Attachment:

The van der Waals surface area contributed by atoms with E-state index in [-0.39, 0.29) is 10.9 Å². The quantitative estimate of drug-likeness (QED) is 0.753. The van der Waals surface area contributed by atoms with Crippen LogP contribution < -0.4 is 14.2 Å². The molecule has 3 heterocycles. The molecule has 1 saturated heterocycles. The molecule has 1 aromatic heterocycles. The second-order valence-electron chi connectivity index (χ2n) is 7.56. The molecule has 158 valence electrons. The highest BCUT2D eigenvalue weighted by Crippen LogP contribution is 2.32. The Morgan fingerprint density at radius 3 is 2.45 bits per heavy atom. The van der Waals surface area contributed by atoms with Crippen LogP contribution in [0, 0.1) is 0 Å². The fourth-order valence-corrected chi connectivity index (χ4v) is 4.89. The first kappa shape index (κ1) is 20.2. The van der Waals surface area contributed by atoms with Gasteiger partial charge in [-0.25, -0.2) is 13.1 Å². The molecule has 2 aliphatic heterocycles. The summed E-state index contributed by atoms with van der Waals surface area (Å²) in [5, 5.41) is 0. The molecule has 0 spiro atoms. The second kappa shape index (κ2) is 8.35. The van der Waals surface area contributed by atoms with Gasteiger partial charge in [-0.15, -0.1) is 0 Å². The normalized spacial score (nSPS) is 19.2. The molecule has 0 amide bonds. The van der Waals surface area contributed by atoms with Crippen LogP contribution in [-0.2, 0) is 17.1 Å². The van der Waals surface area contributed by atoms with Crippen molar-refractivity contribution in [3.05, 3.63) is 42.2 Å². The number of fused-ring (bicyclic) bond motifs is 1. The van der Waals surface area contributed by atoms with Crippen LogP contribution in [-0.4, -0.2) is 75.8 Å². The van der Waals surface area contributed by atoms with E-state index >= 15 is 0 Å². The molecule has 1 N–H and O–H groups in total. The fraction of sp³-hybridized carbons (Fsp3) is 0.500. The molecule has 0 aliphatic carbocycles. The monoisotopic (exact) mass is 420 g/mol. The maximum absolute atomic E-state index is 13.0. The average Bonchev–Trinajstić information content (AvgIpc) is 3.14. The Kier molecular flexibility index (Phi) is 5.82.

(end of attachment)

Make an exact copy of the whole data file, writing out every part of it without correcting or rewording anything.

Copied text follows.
The van der Waals surface area contributed by atoms with E-state index in [-0.39, 0.29) is 10.9 Å². The quantitative estimate of drug-likeness (QED) is 0.753. The van der Waals surface area contributed by atoms with Crippen LogP contribution < -0.4 is 14.2 Å². The molecule has 3 heterocycles. The molecule has 1 saturated heterocycles. The molecule has 1 aromatic heterocycles. The second-order valence-electron chi connectivity index (χ2n) is 7.56. The molecule has 158 valence electrons. The highest BCUT2D eigenvalue weighted by Crippen LogP contribution is 2.32. The Morgan fingerprint density at radius 3 is 2.45 bits per heavy atom. The van der Waals surface area contributed by atoms with Crippen LogP contribution in [0, 0.1) is 0 Å². The fourth-order valence-corrected chi connectivity index (χ4v) is 4.89. The first kappa shape index (κ1) is 20.2. The van der Waals surface area contributed by atoms with Gasteiger partial charge in [-0.25, -0.2) is 13.1 Å². The molecule has 2 aliphatic heterocycles. The summed E-state index contributed by atoms with van der Waals surface area (Å²) in [5, 5.41) is 0. The molecule has 0 spiro atoms. The second kappa shape index (κ2) is 8.35. The van der Waals surface area contributed by atoms with Gasteiger partial charge in [-0.15, -0.1) is 0 Å². The normalized spacial score (nSPS) is 19.2. The molecule has 0 amide bonds. The van der Waals surface area contributed by atoms with Crippen LogP contribution in [-0.2, 0) is 17.1 Å². The van der Waals surface area contributed by atoms with Crippen molar-refractivity contribution in [3.05, 3.63) is 42.2 Å². The number of fused-ring (bicyclic) bond motifs is 1. The van der Waals surface area contributed by atoms with Crippen LogP contribution in [-0.4, -0.2) is 75.8 Å². The van der Waals surface area contributed by atoms with E-state index >= 15 is 0 Å². The molecule has 1 N–H and O–H groups in total. The fraction of sp³-hybridized carbons (Fsp3) is 0.500. The molecule has 0 aliphatic carbocycles. The monoisotopic (exact) mass is 420 g/mol. The maximum absolute atomic E-state index is 13.0. The average Bonchev–Trinajstić information content (AvgIpc) is 3.14. The Kier molecular flexibility index (Phi) is 5.82.